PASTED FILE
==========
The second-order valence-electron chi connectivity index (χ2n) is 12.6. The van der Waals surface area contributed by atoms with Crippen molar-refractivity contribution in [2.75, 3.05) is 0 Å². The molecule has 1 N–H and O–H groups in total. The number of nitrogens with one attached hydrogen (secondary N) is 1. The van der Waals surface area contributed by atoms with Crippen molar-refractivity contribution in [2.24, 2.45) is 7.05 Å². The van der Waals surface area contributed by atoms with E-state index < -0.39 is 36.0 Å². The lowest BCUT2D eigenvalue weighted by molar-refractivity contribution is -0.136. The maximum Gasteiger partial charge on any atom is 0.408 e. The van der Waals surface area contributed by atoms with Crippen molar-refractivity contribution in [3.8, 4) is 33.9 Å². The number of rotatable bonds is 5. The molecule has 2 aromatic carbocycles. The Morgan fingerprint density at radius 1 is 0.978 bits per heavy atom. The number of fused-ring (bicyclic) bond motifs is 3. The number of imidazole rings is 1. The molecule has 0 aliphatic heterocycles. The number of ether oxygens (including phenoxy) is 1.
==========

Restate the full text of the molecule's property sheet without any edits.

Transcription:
The second-order valence-electron chi connectivity index (χ2n) is 12.6. The van der Waals surface area contributed by atoms with Crippen molar-refractivity contribution in [2.75, 3.05) is 0 Å². The molecule has 1 N–H and O–H groups in total. The number of nitrogens with one attached hydrogen (secondary N) is 1. The van der Waals surface area contributed by atoms with Crippen molar-refractivity contribution in [2.24, 2.45) is 7.05 Å². The van der Waals surface area contributed by atoms with E-state index < -0.39 is 36.0 Å². The lowest BCUT2D eigenvalue weighted by molar-refractivity contribution is -0.136. The maximum Gasteiger partial charge on any atom is 0.408 e. The van der Waals surface area contributed by atoms with Crippen molar-refractivity contribution in [3.8, 4) is 33.9 Å². The number of rotatable bonds is 5. The molecule has 2 aromatic carbocycles. The Morgan fingerprint density at radius 1 is 0.978 bits per heavy atom. The number of fused-ring (bicyclic) bond motifs is 3. The number of imidazole rings is 1. The molecule has 0 aliphatic heterocycles. The number of ether oxygens (including phenoxy) is 1.